On February 22, 2019, I posted an article titled The Incredible E-gaming Disappearing Act concerning a request I had submitted to the Information Commissioner, Karen Rose, for a review of an Access to Information request I had earlier filed seeking e-gaming records associated with Brad Mix which I had submitted to the Department of Economic Development and Tourism last Fall.
I promised an update so here it is.
To recap: The Commissioner sent a letter to the Head of the Department of Economic Development and Tourism the very same day she received my request, January 7, 2019. It asked a number of questions, and set a February 4, 2019 deadline for the Department to respond. After unilaterally extending that deadline by a week – three times – the Department delivered a response on February 22.
I received a copy shortly thereafter, which you can read HERE in its entirety,. But here’s the cut-to-the-chase-jist-of-it as far as the government clearly not taking this matter seriously by pretending it doesn’t exist:
Keedwell took an extra three weeks to NOT answer the most important question, saying absolutely nothing about the Brad Mix records that I produced from the CMT lawsuit, which should have been given to me by the government in response to my Access request.
Why weren’t the records provided to me? Does the Department still have copies of these records? If not, why not? Were they destroyed? If so, by whom, and for what reason? Those are the kind of questions I imagine the Commissioner would like answered. But she’s going to have to wait.
Keedwell offered no explanation, excuse or even comment about this key issue, and the Commissioner noted her awareness of this in a letter she wrote to me with a copy of Keedwel’s response to her:
The Commissioner invited me to respond to Keedwel’s letter, which I’ve taken the liberty of doing – I’ve pasted a copy below.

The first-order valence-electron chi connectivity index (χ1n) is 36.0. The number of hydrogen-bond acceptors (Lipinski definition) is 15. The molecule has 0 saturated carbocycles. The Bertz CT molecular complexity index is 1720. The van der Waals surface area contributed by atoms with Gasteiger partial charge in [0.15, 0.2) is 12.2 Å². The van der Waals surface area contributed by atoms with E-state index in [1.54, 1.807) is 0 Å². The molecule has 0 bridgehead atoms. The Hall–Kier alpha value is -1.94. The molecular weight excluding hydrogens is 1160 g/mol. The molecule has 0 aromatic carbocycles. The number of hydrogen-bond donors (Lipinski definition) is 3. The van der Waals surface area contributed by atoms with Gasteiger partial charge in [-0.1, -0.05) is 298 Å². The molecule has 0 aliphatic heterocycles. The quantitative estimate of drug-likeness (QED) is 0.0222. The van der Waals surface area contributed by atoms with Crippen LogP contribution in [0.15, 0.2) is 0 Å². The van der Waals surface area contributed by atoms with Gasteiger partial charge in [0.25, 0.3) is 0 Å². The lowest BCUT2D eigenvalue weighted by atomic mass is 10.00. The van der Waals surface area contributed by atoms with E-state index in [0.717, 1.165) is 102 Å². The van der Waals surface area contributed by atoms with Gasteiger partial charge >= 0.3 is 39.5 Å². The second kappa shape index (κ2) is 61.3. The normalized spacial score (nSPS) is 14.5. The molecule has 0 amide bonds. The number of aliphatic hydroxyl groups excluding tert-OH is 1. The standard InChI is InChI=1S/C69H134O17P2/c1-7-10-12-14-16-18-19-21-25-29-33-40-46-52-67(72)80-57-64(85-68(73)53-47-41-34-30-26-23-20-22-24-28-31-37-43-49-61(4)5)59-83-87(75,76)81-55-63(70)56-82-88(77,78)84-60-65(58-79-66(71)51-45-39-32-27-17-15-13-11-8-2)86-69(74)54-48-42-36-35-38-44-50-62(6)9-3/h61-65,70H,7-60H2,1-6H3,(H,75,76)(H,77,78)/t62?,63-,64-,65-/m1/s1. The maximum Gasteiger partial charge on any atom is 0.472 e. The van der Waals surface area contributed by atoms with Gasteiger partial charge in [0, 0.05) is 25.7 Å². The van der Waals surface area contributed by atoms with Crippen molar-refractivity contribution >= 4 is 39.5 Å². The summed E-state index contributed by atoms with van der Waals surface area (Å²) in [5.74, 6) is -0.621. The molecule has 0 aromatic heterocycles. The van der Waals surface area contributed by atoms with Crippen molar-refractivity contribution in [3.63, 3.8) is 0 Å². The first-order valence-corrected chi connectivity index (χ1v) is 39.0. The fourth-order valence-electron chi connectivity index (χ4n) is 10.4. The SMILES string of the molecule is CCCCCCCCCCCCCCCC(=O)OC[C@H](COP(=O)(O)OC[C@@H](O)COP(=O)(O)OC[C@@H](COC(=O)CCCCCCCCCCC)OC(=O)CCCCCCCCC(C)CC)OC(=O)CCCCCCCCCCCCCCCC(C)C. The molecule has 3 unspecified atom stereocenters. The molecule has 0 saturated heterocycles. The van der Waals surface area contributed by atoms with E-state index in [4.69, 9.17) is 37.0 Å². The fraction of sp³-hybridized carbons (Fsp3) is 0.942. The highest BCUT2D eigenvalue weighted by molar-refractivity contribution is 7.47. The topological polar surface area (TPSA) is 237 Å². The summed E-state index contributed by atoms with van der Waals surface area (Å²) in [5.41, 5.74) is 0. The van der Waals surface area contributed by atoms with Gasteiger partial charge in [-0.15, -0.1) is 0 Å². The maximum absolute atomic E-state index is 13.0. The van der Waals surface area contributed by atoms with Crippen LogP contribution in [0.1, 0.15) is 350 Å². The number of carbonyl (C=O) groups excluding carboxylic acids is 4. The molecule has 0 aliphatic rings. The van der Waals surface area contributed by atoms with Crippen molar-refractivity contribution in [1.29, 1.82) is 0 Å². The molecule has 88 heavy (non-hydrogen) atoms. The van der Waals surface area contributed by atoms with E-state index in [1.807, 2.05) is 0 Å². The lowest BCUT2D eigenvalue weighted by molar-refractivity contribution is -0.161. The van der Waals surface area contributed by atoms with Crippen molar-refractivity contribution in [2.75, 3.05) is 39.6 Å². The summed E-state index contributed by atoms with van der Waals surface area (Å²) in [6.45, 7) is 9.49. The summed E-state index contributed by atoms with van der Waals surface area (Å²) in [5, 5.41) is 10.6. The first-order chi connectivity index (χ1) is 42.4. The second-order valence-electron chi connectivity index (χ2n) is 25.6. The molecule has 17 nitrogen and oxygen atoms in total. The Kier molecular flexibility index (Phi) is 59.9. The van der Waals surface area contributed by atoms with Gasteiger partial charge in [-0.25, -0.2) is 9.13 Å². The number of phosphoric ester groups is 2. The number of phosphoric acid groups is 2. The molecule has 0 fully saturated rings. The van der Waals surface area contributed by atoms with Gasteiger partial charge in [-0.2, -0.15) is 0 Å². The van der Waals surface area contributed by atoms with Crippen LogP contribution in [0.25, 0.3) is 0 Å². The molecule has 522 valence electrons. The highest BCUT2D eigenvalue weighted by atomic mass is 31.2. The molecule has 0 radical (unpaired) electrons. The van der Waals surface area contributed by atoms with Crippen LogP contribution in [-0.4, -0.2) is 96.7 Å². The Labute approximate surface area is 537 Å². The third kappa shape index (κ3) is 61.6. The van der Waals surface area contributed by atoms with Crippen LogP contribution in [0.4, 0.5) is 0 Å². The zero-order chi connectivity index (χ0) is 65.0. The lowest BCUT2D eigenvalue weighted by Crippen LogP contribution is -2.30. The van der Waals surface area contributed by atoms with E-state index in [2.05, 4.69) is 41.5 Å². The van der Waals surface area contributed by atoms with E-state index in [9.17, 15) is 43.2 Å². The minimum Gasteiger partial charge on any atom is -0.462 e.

There will most certainly be some further back and forth on this file; however, the Commissioner expects to have a ruling and report on this case sometime in May. I’ll be looking forward to reading that one.
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Thank you for your letter dated February 25 regarding your file No: FI-2019-271, and also for a copy of the February 21, 2019 letter the Public Body sent to you related to this review.
This letter represents my counter-response to the responses you received from the Public Body to the series of questions you asked the Public Body in your January 7, 2019 letter.
As you noted in your letter, the Public Body has acknowledged it failed to exercise the discretion found under section 12(1), which allows a Public Body an extension of up to 30 days to respond to an Access to Information Request. You ask if I wish to pursue the issue of delay further; however, I’m unclear what avenues of pursuit are open to me under the Act and within this process. It doesn’t seem there is any possibly remedy available, so that leaves only the possibility of some kind of punitive measure or consequence. If some kind of penalty or constructive consequence exists, then I wish to have the matter pursued, and if you can inform me of what that might entail subsequently I would be grateful.
You note that “…it is our understanding that your primary concern is whether the Public Body conducted an adequate search for responsive records.” This is correct.
I have provided you with some (a) background information and (b) records that I believe should have been provided to me – obtained from the current civil litigation court case – either not located, or if located, deemed to be non-responsive for reasons that I believe would be illegitimate. If they weren’t located, the most likely and logical reason is that there was not an adequate search undertaken to locate them.
Equally importantly, however, is my concern that there should be many more records responsive to my request than the few I have provided – records that would normally have been generated by (or received by) Brad Mix, that, at a minimum, “mentioned” Paul Jenkins; given the central role of both Mix and Jenkins on the e-gaming file during the time period indicated in my request. Before commenting on this further, I’ll first offer a few comments on the reasons why the Public Body believes specific appendices which I provided are not responsive to my request:
(1) APPENDICES A, B, C & D: Although it is true that appendices A,B,C and D of Exhibit 112 are not “records of Brad Mix” there is, nonetheless, important information in these records relevant to my request to you for a review. For example, in appendix “D,” Paul Jenkins wrote to Patrick Mason to inform him that he was having a key meeting with Brad Mix on January 31, 2011. From the context, it is clear that this was a pivotal meeting happening at a critical juncture in the e-gaming file, involving discussions on a number of core issues, including the possible involvement of several companies in the initiative. It is not reasonable to believe that no documents, emails, notes-to-file, etc., were produced during this time period mentioning “Paul Jenkins,” a time period when both Brad Mix and Paul Jenkins were both heavily involved in discussions happening with these matters.